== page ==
Court Gives Clinton 4 Months to Rule on Mujahedeen Terror Status - Civil Rights Law - DC Circuit
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Court Gives Clinton 4 Months to Rule on Mujahedeen Terror Status

The D.C. Circuit Court of Appeals ruled last week that Secretary of State Hillary Clinton and the Department of State have four months to release a ruling as to whether or not a group should be removed from the terror list.

The group, an Iranian group named the People’s Mujahedeen Organization of Iran, was placed on the list of terror organizations fifteen years ago, for its role in the assassination of citizens and for its alliance with Saddam Hussein. Since then, the organization has turned a new leaf, providing inside information to the United States on Iran’s nuclear program.

As a terrorist organization, the organization’s assets are frozen inside the U.S. This prevents the group from raising funds or conducting activities. The group has been fighting the terror designation since 2008 to no avail, despite its roster of supporters from prominent U.S. agencies, including former FBI Director Louis Freeh.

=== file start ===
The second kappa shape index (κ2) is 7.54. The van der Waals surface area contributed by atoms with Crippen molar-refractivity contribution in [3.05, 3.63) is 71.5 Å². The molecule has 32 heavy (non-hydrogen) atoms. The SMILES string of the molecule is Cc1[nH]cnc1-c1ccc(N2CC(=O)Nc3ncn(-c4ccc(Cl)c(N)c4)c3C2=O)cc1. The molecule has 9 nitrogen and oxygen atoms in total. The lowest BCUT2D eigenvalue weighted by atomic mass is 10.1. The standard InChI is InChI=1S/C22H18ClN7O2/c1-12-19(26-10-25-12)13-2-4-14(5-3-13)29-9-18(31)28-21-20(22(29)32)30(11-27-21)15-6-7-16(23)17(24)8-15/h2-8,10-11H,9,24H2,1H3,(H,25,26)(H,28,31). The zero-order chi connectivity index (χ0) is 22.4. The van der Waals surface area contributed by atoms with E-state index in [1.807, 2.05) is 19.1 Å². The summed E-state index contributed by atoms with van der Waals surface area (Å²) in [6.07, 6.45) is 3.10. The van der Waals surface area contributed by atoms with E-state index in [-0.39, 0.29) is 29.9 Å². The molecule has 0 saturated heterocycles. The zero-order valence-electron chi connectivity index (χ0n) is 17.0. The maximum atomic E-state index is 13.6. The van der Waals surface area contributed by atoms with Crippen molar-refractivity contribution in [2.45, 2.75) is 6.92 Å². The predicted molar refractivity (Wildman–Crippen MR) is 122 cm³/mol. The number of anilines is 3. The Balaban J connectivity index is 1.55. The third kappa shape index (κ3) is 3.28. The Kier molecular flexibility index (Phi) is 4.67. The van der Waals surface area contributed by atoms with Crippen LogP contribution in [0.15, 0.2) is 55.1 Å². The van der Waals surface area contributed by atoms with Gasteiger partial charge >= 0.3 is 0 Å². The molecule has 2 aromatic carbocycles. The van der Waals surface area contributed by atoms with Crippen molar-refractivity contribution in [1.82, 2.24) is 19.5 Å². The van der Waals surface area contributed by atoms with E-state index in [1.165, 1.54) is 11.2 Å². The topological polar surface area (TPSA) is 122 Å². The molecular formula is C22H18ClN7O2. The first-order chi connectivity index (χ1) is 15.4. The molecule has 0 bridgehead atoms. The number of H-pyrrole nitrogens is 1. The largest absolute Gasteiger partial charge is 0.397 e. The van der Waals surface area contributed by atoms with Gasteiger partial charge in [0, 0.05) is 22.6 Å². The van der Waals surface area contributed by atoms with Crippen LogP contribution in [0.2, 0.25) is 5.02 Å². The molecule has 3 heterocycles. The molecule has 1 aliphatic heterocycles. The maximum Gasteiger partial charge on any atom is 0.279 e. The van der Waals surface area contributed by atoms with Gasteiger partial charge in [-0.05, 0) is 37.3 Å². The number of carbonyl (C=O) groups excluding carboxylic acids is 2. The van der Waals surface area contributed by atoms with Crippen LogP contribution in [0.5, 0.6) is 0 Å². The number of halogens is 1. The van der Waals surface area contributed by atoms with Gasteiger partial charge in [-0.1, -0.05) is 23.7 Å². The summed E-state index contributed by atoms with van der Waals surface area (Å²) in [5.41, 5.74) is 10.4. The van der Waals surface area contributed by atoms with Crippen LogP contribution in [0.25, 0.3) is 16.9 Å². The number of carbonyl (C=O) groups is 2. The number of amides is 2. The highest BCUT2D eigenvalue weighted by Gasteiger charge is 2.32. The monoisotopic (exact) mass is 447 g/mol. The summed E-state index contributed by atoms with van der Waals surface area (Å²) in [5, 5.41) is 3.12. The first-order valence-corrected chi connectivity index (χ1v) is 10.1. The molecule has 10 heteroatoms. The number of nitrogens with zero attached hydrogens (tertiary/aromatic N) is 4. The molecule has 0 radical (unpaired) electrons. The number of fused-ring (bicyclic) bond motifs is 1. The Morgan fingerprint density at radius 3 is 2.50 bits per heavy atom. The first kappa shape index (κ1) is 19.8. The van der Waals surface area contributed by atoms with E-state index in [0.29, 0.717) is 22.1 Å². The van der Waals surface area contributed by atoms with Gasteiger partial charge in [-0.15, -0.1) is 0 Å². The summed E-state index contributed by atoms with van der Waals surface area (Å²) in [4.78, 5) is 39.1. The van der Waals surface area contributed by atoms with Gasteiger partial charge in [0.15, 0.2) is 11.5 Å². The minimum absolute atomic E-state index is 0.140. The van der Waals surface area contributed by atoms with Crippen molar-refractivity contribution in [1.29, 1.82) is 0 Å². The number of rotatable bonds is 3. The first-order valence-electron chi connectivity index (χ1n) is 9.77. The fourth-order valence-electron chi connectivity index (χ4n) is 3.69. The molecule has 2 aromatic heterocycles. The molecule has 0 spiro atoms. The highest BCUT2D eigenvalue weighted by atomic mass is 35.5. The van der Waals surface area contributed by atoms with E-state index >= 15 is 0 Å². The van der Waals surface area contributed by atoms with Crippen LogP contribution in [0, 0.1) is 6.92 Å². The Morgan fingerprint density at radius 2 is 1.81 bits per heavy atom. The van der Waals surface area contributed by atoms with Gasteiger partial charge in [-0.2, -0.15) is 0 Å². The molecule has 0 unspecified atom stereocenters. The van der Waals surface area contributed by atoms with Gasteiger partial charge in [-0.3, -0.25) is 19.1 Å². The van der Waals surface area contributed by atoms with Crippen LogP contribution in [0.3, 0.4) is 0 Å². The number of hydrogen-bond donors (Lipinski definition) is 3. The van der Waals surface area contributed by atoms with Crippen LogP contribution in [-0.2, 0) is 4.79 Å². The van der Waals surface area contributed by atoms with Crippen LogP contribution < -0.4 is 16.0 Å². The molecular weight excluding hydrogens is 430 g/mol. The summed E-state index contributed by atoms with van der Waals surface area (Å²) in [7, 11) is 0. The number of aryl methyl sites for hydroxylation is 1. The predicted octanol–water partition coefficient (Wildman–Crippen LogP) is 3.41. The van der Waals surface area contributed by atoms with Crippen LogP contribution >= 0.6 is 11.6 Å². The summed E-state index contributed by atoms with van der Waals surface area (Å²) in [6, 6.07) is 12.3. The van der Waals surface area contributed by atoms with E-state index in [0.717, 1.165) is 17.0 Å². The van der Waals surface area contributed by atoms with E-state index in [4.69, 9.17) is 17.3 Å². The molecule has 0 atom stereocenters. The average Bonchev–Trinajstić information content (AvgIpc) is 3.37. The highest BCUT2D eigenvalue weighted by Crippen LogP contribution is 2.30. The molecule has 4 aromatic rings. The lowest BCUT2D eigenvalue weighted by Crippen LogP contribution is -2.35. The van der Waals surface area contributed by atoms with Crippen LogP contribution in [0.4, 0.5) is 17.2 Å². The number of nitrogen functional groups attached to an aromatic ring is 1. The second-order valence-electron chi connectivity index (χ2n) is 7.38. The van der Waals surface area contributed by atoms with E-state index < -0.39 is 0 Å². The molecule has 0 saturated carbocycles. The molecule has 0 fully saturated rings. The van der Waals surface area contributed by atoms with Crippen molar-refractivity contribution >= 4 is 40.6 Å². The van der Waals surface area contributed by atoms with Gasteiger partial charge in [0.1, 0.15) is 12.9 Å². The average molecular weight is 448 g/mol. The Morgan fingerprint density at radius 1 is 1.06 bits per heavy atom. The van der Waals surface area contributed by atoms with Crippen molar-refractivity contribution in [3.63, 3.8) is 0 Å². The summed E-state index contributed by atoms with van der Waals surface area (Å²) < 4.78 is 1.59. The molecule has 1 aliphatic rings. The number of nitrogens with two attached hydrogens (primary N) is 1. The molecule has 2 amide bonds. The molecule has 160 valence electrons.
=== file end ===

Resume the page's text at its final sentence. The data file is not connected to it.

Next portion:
The D.C. Circuit Court of Appeals has stepped in on the matter before. Earlier in 2012, the court ordered the State Department to review the group’s status. But to date, there has been no review.

The three-judge panel said that Secretary Clinton has been slow on rendering the decision and in providing the organization with the material it needs to defend itself.

If the Department of State won’t take action within the next four months, the D.C. Circuit Court of Appeals said that it will take the action on the Department’s behalf.

The three-judge panel consisted of Judge Karen LeCraft Henderson, Judge David Tatel, and Judge Stephen Williams.

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